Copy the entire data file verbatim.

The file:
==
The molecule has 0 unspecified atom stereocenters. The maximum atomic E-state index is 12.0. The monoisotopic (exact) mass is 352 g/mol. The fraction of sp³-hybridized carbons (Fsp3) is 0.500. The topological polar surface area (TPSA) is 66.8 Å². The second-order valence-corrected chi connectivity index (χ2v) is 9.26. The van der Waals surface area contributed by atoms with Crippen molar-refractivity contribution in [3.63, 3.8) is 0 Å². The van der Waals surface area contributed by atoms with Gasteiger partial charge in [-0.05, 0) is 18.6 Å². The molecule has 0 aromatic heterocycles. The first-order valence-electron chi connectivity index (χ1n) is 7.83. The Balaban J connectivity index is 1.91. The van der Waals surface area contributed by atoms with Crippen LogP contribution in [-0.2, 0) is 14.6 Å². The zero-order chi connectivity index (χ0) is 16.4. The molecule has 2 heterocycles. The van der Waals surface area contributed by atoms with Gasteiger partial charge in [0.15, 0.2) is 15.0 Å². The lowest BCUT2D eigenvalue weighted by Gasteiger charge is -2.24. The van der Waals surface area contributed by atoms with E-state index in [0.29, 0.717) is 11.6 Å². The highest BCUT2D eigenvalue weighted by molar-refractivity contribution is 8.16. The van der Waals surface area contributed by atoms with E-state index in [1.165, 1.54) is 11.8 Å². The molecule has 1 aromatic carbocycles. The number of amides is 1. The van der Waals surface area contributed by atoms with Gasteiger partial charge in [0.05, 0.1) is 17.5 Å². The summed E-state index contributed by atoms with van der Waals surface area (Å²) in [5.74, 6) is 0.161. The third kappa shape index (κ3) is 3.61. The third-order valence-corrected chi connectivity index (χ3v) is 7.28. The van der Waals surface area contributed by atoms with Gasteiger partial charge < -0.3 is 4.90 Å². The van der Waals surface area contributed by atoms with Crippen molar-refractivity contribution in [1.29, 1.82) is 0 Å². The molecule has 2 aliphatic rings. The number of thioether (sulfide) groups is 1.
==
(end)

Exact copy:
The molecule has 0 unspecified atom stereocenters. The maximum atomic E-state index is 12.0. The monoisotopic (exact) mass is 352 g/mol. The fraction of sp³-hybridized carbons (Fsp3) is 0.500. The topological polar surface area (TPSA) is 66.8 Å². The second-order valence-corrected chi connectivity index (χ2v) is 9.26. The van der Waals surface area contributed by atoms with Crippen molar-refractivity contribution in [3.63, 3.8) is 0 Å². The van der Waals surface area contributed by atoms with Gasteiger partial charge in [-0.05, 0) is 18.6 Å². The molecule has 0 aromatic heterocycles. The first-order valence-electron chi connectivity index (χ1n) is 7.83. The Balaban J connectivity index is 1.91. The van der Waals surface area contributed by atoms with Crippen LogP contribution in [-0.2, 0) is 14.6 Å². The zero-order chi connectivity index (χ0) is 16.4. The molecule has 2 heterocycles. The van der Waals surface area contributed by atoms with Gasteiger partial charge in [0.15, 0.2) is 15.0 Å². The lowest BCUT2D eigenvalue weighted by Gasteiger charge is -2.24. The van der Waals surface area contributed by atoms with E-state index in [0.29, 0.717) is 11.6 Å². The highest BCUT2D eigenvalue weighted by molar-refractivity contribution is 8.16. The van der Waals surface area contributed by atoms with E-state index in [1.165, 1.54) is 11.8 Å². The molecule has 1 aromatic carbocycles. The number of amides is 1. The van der Waals surface area contributed by atoms with Gasteiger partial charge in [0.05, 0.1) is 17.5 Å². The summed E-state index contributed by atoms with van der Waals surface area (Å²) in [5.74, 6) is 0.161. The third kappa shape index (κ3) is 3.61. The third-order valence-corrected chi connectivity index (χ3v) is 7.28. The van der Waals surface area contributed by atoms with Gasteiger partial charge < -0.3 is 4.90 Å². The van der Waals surface area contributed by atoms with Crippen molar-refractivity contribution in [1.29, 1.82) is 0 Å². The molecule has 2 aliphatic rings. The number of thioether (sulfide) groups is 1.